The inaccurate posts claim the new flag closely resembled that of Puntland state, a region of northeastern Somalia that was declared autonomous in 1998. Minnesota is home to the largest Somali population in the U.S., and possibly the most significant Somali diaspora community in the world outside of East Africa. Democratic Rep. Ilhan Omar, the first Somali-American to be elected to the U.S. House of Representatives, represents the 5th Congressional District, which encompasses much of greater Minneapolis.
There’s only one problem with the social media posts: The flag they are sharing is neither the final design adopted by Minnesota nor the original model from which the finalist was derived. Instead, they show a single variant that was proposed as part of the flag’s final design alteration process.
On December 19, the State Emblems Redesign Commission (SERC) adopted a final design in a monthslong process to select a new state flag.* Featuring the North Star alongside two shades of blue representing the waters of Minnesota, the new flag replaces an updated design adopted for the state’s centennial in 1957 and revised most recently in 1983.
The new flag, which is based on an original submission by Luverne, Minnesota, native Andrew Prekker, was chosen from more than 2,000 initial design concepts submitted for review by Minnesotans.
Following yearslong efforts by vexillologists—flag experts—to change the state’s flag, Minnesota’s state legislature appropriated $45,000 to the SERC in April to be used for a redesign process. After an initial review of public submissions, the commission chose six finalists to be the basis for the final flag. The commission heard presentations on the designs during a virtual meeting on December 5, with the top three vote-getters advancing for further modifications including changes to shapes and colors.
During a December 15 meeting, the commission narrowed the options further to a single design concept—submission F1953—from which the final flag design would be derived. A presentation prepared for the commission’s next session included five variations, of which the commission chose option F1953 C.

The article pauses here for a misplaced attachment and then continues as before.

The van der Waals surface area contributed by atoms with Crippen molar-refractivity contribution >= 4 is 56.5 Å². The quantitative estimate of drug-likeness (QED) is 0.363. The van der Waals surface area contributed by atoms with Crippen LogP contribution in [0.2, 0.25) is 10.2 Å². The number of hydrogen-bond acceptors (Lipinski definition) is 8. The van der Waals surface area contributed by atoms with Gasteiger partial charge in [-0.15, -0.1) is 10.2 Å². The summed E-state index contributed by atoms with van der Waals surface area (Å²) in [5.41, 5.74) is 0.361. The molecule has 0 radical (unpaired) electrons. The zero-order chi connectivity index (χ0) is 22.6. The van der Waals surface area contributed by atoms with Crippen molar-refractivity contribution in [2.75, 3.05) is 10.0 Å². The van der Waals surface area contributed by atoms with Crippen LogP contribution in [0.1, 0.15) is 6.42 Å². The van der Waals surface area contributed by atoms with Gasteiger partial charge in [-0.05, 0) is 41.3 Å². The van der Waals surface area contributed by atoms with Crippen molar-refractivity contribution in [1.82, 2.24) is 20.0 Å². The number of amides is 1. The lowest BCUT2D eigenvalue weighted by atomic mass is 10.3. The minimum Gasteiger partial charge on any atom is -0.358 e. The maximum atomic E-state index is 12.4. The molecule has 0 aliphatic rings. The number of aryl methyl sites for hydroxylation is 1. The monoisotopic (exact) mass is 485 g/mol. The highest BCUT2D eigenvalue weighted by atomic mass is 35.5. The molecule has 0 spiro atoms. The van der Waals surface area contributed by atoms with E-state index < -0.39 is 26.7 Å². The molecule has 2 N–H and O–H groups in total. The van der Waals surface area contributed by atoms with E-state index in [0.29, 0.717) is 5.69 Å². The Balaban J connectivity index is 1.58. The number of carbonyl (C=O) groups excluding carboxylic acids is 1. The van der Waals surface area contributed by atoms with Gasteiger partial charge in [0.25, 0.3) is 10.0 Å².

Social media posts falsely identified one of the proposed design variations—F1953 A—as the state’s final selection. Many of these posts circulated widely prior to a final design actually being chosen, but some—including a story shared on Truth Social by Sean Hannity—appeared even after the commission made the final selection.
While the original flag design submitted by Prekker did feature three colored stripes similar to those of the Puntland flag, the colors have symbolic roots in the state: white representing snow, green representing nature and agriculture, and light blue representing the state’s water. The SERC stipulated in its initial design brief that use of these colors was preferred in submissions due to their historic link to the state. “Utilize a color palette that represents the state effectively,” the brief reads. “Blue, green, and white are often associated with Minnesota’s natural beauty, while red and yellow can symbolize its vitality.”
“The new Minnesota flag was not designed based on the Somali flag,” a spokesperson for the Minnesota Historical Society told The Dispatch Fact Check. “The designer who submitted the design concept, who is from Luverne, Minnesota, cited many symbols and references of Minnesota as his design inspiration. The Commission further refined the design to represent important features of Minnesota including the North Star, the shape of the State of Minnesota, and blue representing the waters of Minnesota.”
*Correction, December 22, 2023: This article originally and incorrectly identified the State Emblems and Redesign Commission as part of the Minnesota Historical Society. The society provided administrative support to the commission during the flag selection process.
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